Benny flicked through the channels. He moved the channels past a cooking show, a show with a young couple looking for houses, a myriad of talking heads doling out news of varying importance, some band performing with acoustic instruments dressed up like lumberjacks, an infomercial for a new knife that promised it could cut just as easily through an aluminum can as it could a tomato – Bill wondered why anyone would ever need to cut an aluminum can? Benny finally settled for a sports show providing the latest statistics for college football.
"Georgia's looking pretty lousy this year," Benny said.
Bill nodded. "Georgia's looking pretty bad most years these days."
Benny grunted. "Your Gators aren't doing so hot either, bub."
Bill shrugged. He continued his conversation, but his mind roamed elsewhere. He felt the sheets beneath him, heard their stories: the lonely business men, a bickering vacationing couple fighting quietly with the kids asleep in the twin bed next to them, a pair of newlyweds. He paused at the feeling of the newlyweds, grew embarrassingly aroused, and tried to shift his thoughts further away. He was not some creepy peeping tom and had trained himself to ignore such stories. Young couples seemed to be everywhere. They were in gas station bathrooms, on picnic tables, in the woods, in rental cars. Everywhere.
Bill thought about his wife and wondered if she would have been open to such things when she was younger. He doubted it, but then again, he wasn't sure. He missed his wife but could only see her with the other man. He wondered if a place could rekindle what was lost, or at least slipping quietly away, but doubted it. He needed to talk to her, to tell her his thoughts, but he worried how she would react. Could he get her to believe him? Yes, he knew he probably could, but what could this development possibly add to their relationship? They had been slipping out of touch for years. They had sunk into the routine of busy lives – separate careers, kids, PTA meetings, book club meetings for her, fantasy football for him, his model ships, her romantic comedies – there just wasn't enough time. They had lost time for each other. What they were – the young couple who stayed up all night talking or making love – had changed into what they had become – business partner who were lucky to sneak in twenty minutes alone to themselves once the kids were asleep, and usually, they were so exhausted by that time they most likely spent those moments getting ready for bed themselves in a state of zombie-like exhaustion.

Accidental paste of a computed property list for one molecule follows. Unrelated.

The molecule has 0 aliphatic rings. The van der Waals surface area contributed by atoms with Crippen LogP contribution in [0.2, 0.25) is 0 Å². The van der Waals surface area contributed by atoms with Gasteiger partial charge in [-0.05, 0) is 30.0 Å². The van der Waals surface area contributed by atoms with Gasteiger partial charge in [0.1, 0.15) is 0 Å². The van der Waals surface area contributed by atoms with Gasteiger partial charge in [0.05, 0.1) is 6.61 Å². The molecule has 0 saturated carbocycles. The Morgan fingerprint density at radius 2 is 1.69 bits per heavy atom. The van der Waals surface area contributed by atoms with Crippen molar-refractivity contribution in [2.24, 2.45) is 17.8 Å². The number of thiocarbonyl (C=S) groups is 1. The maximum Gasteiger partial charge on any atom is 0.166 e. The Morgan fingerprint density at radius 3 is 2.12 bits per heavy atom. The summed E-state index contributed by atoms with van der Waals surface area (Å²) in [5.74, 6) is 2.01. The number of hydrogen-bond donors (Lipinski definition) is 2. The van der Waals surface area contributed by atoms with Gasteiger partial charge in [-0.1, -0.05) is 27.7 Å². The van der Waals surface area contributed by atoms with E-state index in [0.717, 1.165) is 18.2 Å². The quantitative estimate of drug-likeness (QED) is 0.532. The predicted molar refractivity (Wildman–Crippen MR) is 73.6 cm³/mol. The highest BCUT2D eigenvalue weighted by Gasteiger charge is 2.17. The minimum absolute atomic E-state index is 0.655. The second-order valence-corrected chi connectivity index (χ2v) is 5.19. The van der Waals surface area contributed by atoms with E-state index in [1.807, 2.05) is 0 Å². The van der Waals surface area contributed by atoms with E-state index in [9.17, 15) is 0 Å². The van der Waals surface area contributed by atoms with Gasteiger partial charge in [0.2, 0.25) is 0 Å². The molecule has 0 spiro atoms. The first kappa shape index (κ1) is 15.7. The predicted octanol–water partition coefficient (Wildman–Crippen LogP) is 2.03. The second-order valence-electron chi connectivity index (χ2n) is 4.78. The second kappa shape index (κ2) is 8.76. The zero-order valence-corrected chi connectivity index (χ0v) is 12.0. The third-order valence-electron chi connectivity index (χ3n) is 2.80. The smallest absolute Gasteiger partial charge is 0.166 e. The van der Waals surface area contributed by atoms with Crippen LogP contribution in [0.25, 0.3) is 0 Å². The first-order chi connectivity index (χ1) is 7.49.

Bill looked over to the phone but decided not to pick it up. Not yet.
Benny started flipping through the channels again. He paused at an infomercial with athletic women pole dancing in fluorescent leotards and smiled over to Bill. "Great way for a girl to get in shape, huh?"
Bill politely smiled back. "Think that lady down at the pool uses this workout?"
Benny laughed. "You mean Magda?"
Bill caught the reference to Something About Mary and laughed, too, but it was simply a social effort. His mind roamed, and where it roamed there was very little humor. The sheets beneath him, the bed, and all the embedded memories of the hotel room became background noise. He thought about his vision at the church. He thought about his vision at the walking track. He thought about the crime scenes. Most of all, he thought about the victims: kids, just little more than babies. They were so innocent, so trusting, so undeserving of such a horrid fate. How could faith twist into something so sick and peculiar? How could the words of a kind and perfect man simply asking people to love one another turn into such a fugue of violence?
"Spare the rod and spoil the child."
"Huh, what'd you say?" Benny hit mute on the television.
"As a kid, were you ever beaten?" Bill asked.
"Why do you ask?"
"I just remembered something about Green. At least I think it was Green. There was a bestselling book a few years back, a Christian living thing, about discipline and child-rearing. I remember buying a copy of it at the suggestion of a fellow church member. It was pretty harsh stuff, I thought. All about spanking and using paddles and switches and stuff and talked about how liberal psychologists were trying to take away parents' rights to use corporal discipline in their homes. A spanking manifesto, basically. I thought it was pretty harsh stuff, honestly. I mean, yeah, I spanked my kids from time to time when they were little. But sparingly. Typically just popping their hand if they reached for the stove or slapping their butt if they tried to run out in a parking lot, that sort of thing. My parents spanked me. I got paddled a few times in school, but it wasn't all there was to discipline. My parents rewarded good behavior and sent me in the corner if I acted out most of the time. I only remember a handful of spankings. I tried to do more or less the same with my own kids. But this book, what it said was just so harsh, I felt. It quoted that line from the Bible again and again: 'Spare the rod and spoil the child.'"
Benny nodded. I think I know the book you are talking about. It got the headlines for a while when I was in college. Kind of like the Chinese Tiger Mom thing at that time."
"Was that written by Green?"
Benny scratched at the stubble on his chin. "Maybe."
Bill nodded his head. "I think so, too. Let's go online and find out. If so, I think it's time we have a talk with Green's son."
Benny slipped his laptop out of its case and turned it on. "It'd be flimsy evidence, won't hold up in court, but if you're right, this might just be a godsend. Fits our profile anyway."